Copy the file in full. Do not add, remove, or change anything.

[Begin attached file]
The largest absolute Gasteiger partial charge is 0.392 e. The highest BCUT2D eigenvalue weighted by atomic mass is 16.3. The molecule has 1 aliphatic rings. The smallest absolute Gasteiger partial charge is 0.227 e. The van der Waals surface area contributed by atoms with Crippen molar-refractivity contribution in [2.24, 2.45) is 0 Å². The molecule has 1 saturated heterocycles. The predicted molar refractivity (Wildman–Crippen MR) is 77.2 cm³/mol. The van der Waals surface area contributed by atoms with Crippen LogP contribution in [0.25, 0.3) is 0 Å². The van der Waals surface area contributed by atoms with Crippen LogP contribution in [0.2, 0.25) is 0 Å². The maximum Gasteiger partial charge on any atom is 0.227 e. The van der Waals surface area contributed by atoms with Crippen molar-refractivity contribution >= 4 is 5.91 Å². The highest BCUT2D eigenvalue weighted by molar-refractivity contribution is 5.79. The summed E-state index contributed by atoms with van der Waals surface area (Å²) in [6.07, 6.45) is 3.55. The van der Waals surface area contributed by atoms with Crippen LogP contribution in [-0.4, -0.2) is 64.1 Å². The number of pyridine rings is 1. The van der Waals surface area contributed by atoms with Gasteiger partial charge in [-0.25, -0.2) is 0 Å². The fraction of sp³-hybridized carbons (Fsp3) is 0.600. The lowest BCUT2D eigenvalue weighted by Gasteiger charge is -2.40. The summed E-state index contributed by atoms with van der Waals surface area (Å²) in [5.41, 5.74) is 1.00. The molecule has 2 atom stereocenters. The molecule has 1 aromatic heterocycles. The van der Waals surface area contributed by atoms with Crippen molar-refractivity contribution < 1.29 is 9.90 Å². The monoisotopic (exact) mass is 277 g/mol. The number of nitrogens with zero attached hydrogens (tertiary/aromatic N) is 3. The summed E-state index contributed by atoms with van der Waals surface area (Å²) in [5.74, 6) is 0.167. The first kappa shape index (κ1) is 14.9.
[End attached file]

The largest absolute Gasteiger partial charge is 0.392 e. The highest BCUT2D eigenvalue weighted by atomic mass is 16.3. The molecule has 1 aliphatic rings. The smallest absolute Gasteiger partial charge is 0.227 e. The van der Waals surface area contributed by atoms with Crippen molar-refractivity contribution in [2.24, 2.45) is 0 Å². The molecule has 1 saturated heterocycles. The predicted molar refractivity (Wildman–Crippen MR) is 77.2 cm³/mol. The van der Waals surface area contributed by atoms with Crippen LogP contribution in [0.25, 0.3) is 0 Å². The van der Waals surface area contributed by atoms with Crippen LogP contribution in [0.2, 0.25) is 0 Å². The maximum Gasteiger partial charge on any atom is 0.227 e. The van der Waals surface area contributed by atoms with Crippen molar-refractivity contribution >= 4 is 5.91 Å². The highest BCUT2D eigenvalue weighted by molar-refractivity contribution is 5.79. The summed E-state index contributed by atoms with van der Waals surface area (Å²) in [6.07, 6.45) is 3.55. The van der Waals surface area contributed by atoms with Crippen LogP contribution in [-0.4, -0.2) is 64.1 Å². The number of pyridine rings is 1. The van der Waals surface area contributed by atoms with Gasteiger partial charge in [-0.25, -0.2) is 0 Å². The fraction of sp³-hybridized carbons (Fsp3) is 0.600. The lowest BCUT2D eigenvalue weighted by Gasteiger charge is -2.40. The summed E-state index contributed by atoms with van der Waals surface area (Å²) in [5.41, 5.74) is 1.00. The molecule has 2 atom stereocenters. The molecule has 1 aromatic heterocycles. The van der Waals surface area contributed by atoms with Crippen molar-refractivity contribution < 1.29 is 9.90 Å². The monoisotopic (exact) mass is 277 g/mol. The number of nitrogens with zero attached hydrogens (tertiary/aromatic N) is 3. The summed E-state index contributed by atoms with van der Waals surface area (Å²) in [5.74, 6) is 0.167. The first kappa shape index (κ1) is 14.9.